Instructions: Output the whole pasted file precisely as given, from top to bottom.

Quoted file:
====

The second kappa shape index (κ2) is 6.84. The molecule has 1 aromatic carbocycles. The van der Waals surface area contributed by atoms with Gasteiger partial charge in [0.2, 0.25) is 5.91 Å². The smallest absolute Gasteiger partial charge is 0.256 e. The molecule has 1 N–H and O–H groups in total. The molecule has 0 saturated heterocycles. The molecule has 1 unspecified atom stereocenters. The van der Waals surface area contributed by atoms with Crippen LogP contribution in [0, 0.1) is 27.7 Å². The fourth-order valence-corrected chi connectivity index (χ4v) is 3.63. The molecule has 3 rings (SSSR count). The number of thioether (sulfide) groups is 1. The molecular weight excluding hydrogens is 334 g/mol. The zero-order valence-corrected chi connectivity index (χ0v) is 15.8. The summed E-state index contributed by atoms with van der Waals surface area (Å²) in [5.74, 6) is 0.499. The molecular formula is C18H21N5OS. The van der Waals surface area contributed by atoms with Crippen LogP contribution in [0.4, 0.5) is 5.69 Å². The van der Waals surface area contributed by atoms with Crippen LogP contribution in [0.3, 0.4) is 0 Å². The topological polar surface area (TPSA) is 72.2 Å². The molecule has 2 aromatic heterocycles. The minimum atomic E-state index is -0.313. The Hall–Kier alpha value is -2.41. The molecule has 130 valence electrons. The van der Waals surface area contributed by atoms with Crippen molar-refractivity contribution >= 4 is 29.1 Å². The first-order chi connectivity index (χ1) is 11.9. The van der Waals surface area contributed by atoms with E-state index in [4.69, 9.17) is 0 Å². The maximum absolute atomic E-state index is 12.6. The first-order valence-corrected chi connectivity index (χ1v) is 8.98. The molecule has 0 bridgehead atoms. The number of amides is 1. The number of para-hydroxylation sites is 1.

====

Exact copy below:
The second kappa shape index (κ2) is 6.84. The molecule has 1 aromatic carbocycles. The van der Waals surface area contributed by atoms with Gasteiger partial charge in [0.2, 0.25) is 5.91 Å². The smallest absolute Gasteiger partial charge is 0.256 e. The molecule has 1 N–H and O–H groups in total. The molecule has 0 saturated heterocycles. The molecule has 1 unspecified atom stereocenters. The van der Waals surface area contributed by atoms with Crippen LogP contribution in [0, 0.1) is 27.7 Å². The fourth-order valence-corrected chi connectivity index (χ4v) is 3.63. The molecule has 3 rings (SSSR count). The number of thioether (sulfide) groups is 1. The molecular weight excluding hydrogens is 334 g/mol. The zero-order valence-corrected chi connectivity index (χ0v) is 15.8. The summed E-state index contributed by atoms with van der Waals surface area (Å²) in [5.74, 6) is 0.499. The molecular formula is C18H21N5OS. The van der Waals surface area contributed by atoms with Crippen LogP contribution in [0.4, 0.5) is 5.69 Å². The van der Waals surface area contributed by atoms with Crippen LogP contribution in [0.3, 0.4) is 0 Å². The topological polar surface area (TPSA) is 72.2 Å². The molecule has 2 aromatic heterocycles. The minimum atomic E-state index is -0.313. The Hall–Kier alpha value is -2.41. The molecule has 130 valence electrons. The van der Waals surface area contributed by atoms with Crippen molar-refractivity contribution >= 4 is 29.1 Å². The first-order chi connectivity index (χ1) is 11.9. The van der Waals surface area contributed by atoms with E-state index in [4.69, 9.17) is 0 Å². The maximum absolute atomic E-state index is 12.6. The first-order valence-corrected chi connectivity index (χ1v) is 8.98. The molecule has 0 bridgehead atoms. The number of amides is 1. The number of para-hydroxylation sites is 1.